why the car price is so important
At any one time, a car will have more than one price. Or, more accurately, value. On a forecourt, it will have numbers in the windscreen indicating what the sales person would like a customer to pay. It will have had a different value at the time the previous owner traded it in, perhaps as part payment against his or her next car. And had the previous owner decided to sell it privately rather than trade it in, the car would have had a different amount again for which he or she might have advertised it in a newspaper or dedicated outlet such as Auto Trader.
Each of these values is different, although there are industry figures available from companies such as Parkers, Glass’s, CAP and My Car Check which help position the price ranges. They indicate values of cars up for sale through a dealer, privately and what you might expect to receive as payment if trading a car in. They give value ranges for the various ages of vehicle, individual model variants and condition.
So why are these prices different? It is simply about commerce. A dealer will take your car in as part exchange against another usually newer car and in return will need to cover administrative costs and make some profit. Remember if the dealer will be putting your old car up for sale, they will also have to provide a level of warranty and therefore this differential is to help cover the risk of anything failing.
The important point is that knowing what your car is worth is an important bargaining tool. Whether you are buying or selling, it always helps to have a report from one of the respected industry valuations to hand. But remember, they are of course only guidelines and it doesn't stop either a buyer or seller haggling hard!
Looking at the cars running and ownership cost
You have saved-up for the deposit, you know what the personal contract purchase (PCP) plan payments will be, so that’s it, right? Of course we all know this isn’t quite the case although some purchase schemes do include elements such as insurance or servicing costs. But when budgeting, what are all the car-associated outgoings we need to consider?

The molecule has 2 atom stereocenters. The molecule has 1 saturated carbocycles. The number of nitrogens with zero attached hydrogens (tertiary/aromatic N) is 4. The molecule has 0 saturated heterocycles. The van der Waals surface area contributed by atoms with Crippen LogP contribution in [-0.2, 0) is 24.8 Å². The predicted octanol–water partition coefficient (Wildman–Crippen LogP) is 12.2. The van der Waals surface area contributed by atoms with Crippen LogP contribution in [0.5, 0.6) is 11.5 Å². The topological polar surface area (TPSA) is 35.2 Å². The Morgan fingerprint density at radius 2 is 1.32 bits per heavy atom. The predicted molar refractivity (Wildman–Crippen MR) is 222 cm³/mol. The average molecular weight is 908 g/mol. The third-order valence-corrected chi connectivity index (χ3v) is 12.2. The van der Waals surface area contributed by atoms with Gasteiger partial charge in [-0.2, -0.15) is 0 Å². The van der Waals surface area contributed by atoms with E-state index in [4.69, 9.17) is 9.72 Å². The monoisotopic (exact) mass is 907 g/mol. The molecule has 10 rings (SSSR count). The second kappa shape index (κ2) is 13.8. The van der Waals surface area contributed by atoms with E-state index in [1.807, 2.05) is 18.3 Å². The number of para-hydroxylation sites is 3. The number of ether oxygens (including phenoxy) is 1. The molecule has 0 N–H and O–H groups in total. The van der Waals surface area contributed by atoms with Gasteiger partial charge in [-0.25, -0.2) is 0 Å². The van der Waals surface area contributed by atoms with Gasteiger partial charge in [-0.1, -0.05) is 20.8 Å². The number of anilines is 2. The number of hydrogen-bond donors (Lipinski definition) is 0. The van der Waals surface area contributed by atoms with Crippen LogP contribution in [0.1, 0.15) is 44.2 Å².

Whether you pay for this annually or by monthly instalments, it is likely to be one of the largest costs when running a car. Remember to check with different insurance companies (or use a comparison service) each year rather than simply renewing, in order to source the best deal. Usually there is a small premium for paying monthly rather than all at once.
Vehicle tax can be bought for six or 12 months, or monthly by direct debit. It costs more each year if paid by direct debit or for six months at a time.
We know cars need fuel but how much will it cost? Doing a rough sum using your monthly mileage, the average consumption of the car (usually quoted as the combined cycle mpg) and the cost of your fuel will allow you to determine the approximate amount it will cost per month. For electric cars, you will have to understand the electricity cost from your provider for charging - per kilowatt hour (kWh) - and the manufacturer consumption figure (in miles/kWh).
It is rarer these days for cars to need oil adding between services but they may need an additional top-up if you do a higher mileage. Some newer diesel-engined cars also use an additive called AdBlue to help reduce nitrogen oxide (NOx) emissions which will need topping up every few hundred miles. It is also a legal requirement to have windscreen washer fluid, which tends to be used-up more quickly in the winter months when the roads are dirtier.
Servicing and maintenance
Most cars need servicing every year or at a fixed mileage such as 20,000 mile intervals, whichever comes first. These usually alternate between more costly major and cheaper minor services. Some items will be replaced at these services but remember other items such as tyres need to be replaced before they reach the legal minimum tread depth - and brake components or windscreen wipers as they wear out. Any items on the car which fail will also have to be paid for unless the vehicle is under warranty.
From three years old, cars in the UK require an annual test. This often coincides with a yearly service but will need adding to the annual budget when running an older car.
Parking and fines
If there is a charge for where you regularly need to park your car, you should also factor this into your budget. And while parking and speeding fines will never be incurred intentionally, they may on occasion cost the motorist money. Remember paying quickly usually reduces the fine amount.